“Brother, let’s go to my room. Do I have something to show you!… “

The rays from his eyes lit up the living room, and the burden of remorse melted inside me. That ill-fated day when I told him: “Go” had never existed, there was no pounding or acrid smoke. He had never gone away and had never been a horseman. He played the piano, the ivory keys tinkled, the golden rays of light touched everything, and his voice was expressive and he laughed.

 

Then I woke up. There was nothing. No light, no eyes. I never had that dream again. Then that very night, to compound my unbearable torture, he came anyway, stepping silently, the horseman in full military regalia, and he spoke to me the way he has decided to speak to me for eternity.

I decided to put an end to it. I said forcefully, “What are you, my eternal torturer? Why do you come? I admit everything. I take the blame for sending you on that doomed mission. I also take the blame for the hanging. Since I admit all this, forgive me and leave me alone.”

I tell you. General, Sir, he said nothing and left.

 

So I became bitter from this torment and wished with all my might that he would come to you just once and put his hand to the crown in a salute. I assure you, you would be finished, just like me. At one stroke. However, perhaps you, too, are not alone at night? Who knows, perhaps you are visited by that soot-smeared man from the lamppost in Berdyansk? If this is so, we suffer it as we must. I sent Kolya to help you carry out the hanging, but you were the one who actually did it. By verbal order.

So, he did not leave. Then I scared him away with a scream. Everyone woke up. The attendant came running, they woke Ivan Vasilievich. I could not face the next day, but they wouldn’t let me do myself in. They bound me with canvas straps, tore the glass from my hands, and bandaged me. Since then I have been in No. 27. After I was drugged I began to doze off, and heard the attendant talking in the corridor:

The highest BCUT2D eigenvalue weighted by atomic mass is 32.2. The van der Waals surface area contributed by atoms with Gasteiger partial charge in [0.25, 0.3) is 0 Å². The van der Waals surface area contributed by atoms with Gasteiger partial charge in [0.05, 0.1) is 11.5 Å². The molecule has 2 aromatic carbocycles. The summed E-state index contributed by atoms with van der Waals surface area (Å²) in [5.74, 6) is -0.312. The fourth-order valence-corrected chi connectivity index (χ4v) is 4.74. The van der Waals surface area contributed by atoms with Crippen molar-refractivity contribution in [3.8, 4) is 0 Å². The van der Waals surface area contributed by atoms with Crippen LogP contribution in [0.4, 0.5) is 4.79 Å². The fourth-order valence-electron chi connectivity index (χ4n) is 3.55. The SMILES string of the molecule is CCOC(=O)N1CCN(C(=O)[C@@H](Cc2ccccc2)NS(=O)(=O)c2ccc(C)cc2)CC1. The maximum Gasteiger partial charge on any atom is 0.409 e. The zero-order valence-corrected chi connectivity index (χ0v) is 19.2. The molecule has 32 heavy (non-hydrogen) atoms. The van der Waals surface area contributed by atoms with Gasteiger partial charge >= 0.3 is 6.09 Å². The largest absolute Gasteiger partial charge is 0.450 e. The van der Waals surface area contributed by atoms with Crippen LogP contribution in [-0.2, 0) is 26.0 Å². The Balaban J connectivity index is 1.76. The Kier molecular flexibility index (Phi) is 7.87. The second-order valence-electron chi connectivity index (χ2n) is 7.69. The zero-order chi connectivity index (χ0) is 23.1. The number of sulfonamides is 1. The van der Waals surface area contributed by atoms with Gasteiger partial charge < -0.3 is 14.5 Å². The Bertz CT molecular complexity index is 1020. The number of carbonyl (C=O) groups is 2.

“A hopeless case. “

It’s true. I have no hope. Futilely, in burning anguish, I wait in the twilight for the dream to come – that old familiar room and the peaceful light from those radiant eyes. But all of that is gone forever.

The burden does not ease. And at night I wait submissively for the familiar horseman with the sightless eyes to come and say hoarsely: “I can’t leave the troop.”

Yes, I am hopeless. He will drive me to my grave.

1922

It happened when I was about eighteen or nineteen years old (began Dr. Simsen). I was studying at the University, and being coached in anatomy by my old friend Solling. He was an amusing fellow, this Solling. Full of jokes and whimsical ideas, and equally merry, whether he was working at the dissecting table or brewing a punch for a jovial crowd.

He had but one fault—if one might call it so—and that was his exaggerated idea of punctuality. He grumbled if you were late two minutes; any longer delay would spoil the entire evening for him. He himself was never known to be late. At least not during the entire years of my studying.

One Wednesday evening our little circle of friends met as usual in my room at seven o’clock. I had made the customary preparations for the meeting, had borrowed three chairs—I had but one myself— had cleaned all my pipes, and had persuaded Hans to take the breakfast dishes from the sofa and carry them downstairs. One by one my friends arrived, the clock struck seven, and to our great astonishment, Solling had not yet appeared. One, two, even five minutes passed before we heard him run upstairs and knock at the door with his characteristic short blows.

When he entered the room he looked so angry and at the same time so upset that I cried out: “What’s the matter, Solling? You look as if you had been robbed.”

“That’s exactly what has happened,” replied Solling angrily. “But it was no ordinary sneak thief,” he added, hanging his overcoat behind the door.

“What have you lost?” asked my neighbor Nansen.

“Both arms from the new skeleton I’ve just recently received from the hospital,” said Solling with an expression as if his last cent had been taken from him. “It’s vandalism!”

We burst out into loud laughter at this remarkable answer, but Solling continued: “Can you imagine it? Both arms are gone, cut off at the shoulder joint;—and the strangest part of it is that the same thing has been done to my shabby old skeleton which stands in my bedroom. There wasn’t an arm on either of them.”

“That’s too bad,” I remarked. “For we were just going to study the